The panelist of experts conveyed a story that, across the major focus areas, hinted at an underlying difficulty at living day to day life exacerbated by the language gaps experienced in every day interactions. This was conveyed as cutting so deeply at the lives of immigrants that they are even unwilling to travel away from their local communities or engage with social and societal services.
What it does
Beacon allows for both just-in-time interpretation services and enabling longer term service pairings to help navigate institutional and cultural issues.
In the category of just-in-time services, there are specialized categories for 'high stress' subjects like medical interpretation and interactions with law enforcement. A non-native speaker who initiates a request for help causes the system to search through its on-call volunteer bank for someone who can provide the needed capability. It then reaches out to that volunteer to make sure they are available, and connects the two individuals 'anonymously' through a system phone bridge. If that individual doesn't pick up, or can't help at that exact point in time, the system continues down the call chain to find another volunteer. The immediate request functionality can also be accessed through an interactive call tree, for users with low native language literacy.
For needs that are not immediate, the system provides a dashboard to make those requests, and presents them to volunteers who meet the language and capability requirements to opt-into helping. Some examples of those requests include resume translation and guidance, institutional process walkthroughs, and general question and answer requests. Once that pairing is made, the requesting user is given the ability to call the volunteer through our phone bridge to protect their information if the interaction doesn't go well.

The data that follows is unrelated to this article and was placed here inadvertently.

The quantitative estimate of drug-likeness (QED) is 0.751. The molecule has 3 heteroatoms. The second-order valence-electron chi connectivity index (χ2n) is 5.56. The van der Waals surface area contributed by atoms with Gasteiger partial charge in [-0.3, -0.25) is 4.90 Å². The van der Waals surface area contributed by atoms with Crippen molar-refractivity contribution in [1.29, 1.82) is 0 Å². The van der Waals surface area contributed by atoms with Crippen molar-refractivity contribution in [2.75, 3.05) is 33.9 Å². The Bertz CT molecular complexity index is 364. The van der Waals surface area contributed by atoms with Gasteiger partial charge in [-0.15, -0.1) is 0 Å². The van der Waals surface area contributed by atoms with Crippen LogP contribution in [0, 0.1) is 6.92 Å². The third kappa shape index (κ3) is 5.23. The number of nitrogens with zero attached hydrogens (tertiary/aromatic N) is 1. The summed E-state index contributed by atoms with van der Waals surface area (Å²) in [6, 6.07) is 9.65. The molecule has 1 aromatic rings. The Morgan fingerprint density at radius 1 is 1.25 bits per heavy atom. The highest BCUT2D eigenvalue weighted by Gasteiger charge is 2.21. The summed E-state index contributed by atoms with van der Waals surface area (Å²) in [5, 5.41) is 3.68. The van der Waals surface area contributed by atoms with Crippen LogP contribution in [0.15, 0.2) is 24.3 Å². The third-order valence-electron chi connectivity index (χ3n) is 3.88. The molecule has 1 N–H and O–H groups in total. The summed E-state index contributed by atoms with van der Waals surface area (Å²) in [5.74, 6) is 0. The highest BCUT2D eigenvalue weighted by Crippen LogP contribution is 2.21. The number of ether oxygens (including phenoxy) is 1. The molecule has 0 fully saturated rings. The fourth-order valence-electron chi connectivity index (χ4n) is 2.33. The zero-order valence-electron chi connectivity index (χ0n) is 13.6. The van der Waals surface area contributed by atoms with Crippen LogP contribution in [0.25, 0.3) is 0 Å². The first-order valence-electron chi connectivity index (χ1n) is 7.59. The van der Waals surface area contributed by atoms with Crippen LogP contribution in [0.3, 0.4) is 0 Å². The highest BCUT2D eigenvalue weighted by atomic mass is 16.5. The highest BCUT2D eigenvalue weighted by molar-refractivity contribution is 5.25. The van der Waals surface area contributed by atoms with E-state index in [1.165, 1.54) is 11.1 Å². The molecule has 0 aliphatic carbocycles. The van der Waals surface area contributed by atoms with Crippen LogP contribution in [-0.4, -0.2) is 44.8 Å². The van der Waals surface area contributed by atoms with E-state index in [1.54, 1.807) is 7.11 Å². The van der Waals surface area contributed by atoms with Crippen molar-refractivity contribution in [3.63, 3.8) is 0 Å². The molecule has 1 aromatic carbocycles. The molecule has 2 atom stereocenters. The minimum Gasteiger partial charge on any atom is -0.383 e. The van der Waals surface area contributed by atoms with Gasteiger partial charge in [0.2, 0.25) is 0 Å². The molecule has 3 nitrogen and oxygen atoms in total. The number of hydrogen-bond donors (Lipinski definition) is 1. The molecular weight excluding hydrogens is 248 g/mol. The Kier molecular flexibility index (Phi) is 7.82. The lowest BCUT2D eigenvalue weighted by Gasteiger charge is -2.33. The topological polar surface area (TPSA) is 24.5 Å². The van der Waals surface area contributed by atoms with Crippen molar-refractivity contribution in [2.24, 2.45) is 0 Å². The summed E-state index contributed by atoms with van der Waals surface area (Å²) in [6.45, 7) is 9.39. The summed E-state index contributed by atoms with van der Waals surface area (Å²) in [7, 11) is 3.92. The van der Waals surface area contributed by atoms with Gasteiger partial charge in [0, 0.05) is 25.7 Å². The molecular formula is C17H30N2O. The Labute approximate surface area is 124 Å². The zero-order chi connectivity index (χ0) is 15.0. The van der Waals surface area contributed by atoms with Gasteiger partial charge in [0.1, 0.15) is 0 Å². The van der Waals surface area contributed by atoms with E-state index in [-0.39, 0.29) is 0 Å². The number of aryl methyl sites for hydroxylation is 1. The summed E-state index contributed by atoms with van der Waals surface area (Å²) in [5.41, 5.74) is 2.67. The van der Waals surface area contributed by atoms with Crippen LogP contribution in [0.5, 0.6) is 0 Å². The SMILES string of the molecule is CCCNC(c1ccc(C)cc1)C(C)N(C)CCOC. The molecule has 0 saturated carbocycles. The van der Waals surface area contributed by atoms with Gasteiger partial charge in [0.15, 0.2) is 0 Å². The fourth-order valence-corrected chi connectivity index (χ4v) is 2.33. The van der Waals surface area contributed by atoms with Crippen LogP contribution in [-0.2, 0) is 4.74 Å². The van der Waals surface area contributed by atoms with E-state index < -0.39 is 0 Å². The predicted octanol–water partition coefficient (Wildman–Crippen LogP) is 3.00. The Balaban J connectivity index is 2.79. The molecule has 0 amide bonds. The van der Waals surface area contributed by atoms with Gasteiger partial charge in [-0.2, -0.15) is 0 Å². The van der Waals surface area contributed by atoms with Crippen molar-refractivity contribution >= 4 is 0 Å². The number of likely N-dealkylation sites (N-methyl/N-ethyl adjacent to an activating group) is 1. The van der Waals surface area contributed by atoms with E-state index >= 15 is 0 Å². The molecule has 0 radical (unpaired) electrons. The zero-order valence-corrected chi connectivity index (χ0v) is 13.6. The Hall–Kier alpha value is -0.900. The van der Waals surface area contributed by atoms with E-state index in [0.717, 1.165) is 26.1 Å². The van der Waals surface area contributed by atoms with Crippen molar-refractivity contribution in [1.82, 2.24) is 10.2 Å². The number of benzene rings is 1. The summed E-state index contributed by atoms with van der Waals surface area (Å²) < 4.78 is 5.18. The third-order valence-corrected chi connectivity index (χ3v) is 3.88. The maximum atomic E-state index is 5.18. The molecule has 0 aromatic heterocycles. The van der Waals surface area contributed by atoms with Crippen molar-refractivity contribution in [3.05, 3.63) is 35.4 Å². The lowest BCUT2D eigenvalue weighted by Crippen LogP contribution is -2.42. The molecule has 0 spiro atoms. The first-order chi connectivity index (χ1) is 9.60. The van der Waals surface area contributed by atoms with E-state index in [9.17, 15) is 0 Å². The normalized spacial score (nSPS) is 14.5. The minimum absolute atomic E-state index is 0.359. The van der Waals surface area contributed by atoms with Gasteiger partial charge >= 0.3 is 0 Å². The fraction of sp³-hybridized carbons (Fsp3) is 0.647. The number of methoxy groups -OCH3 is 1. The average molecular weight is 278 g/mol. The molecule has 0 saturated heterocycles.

How we built it
The Beacon system is a modern layered architecture; an Angular single-page web application, a Spring Boot self-contained API & orchestration layer, all sitting on top of MongoDB for persistence.
The entire system runs in a Docker cluster, hosted in the cloud, with full CI/CD through Git -> Jenkins -> DockerHub -> Digital Ocean + Docker Compose. This is designed to be maintainable by organizations with minimal IT infrastructure with our reliance on containers making porting the system to whatever existing hosting solution can be provided far easier.
We rely on Twilio, a service provider that allows for custom code to be provided that orchestrates call handling and interactive text-to-speech scripts. The capabilities Twilio brings to the system allow for rapid expansion of features in the call handling space - text conversations, video conferences, call recording, etc.
The system is also built on top of Auth0, an industry accepted authentication provider to help us be sure that people who use the system really are who they say they are. Not having to solve the user management problem directly accelerated our development efforts considerably.
Challenges we ran into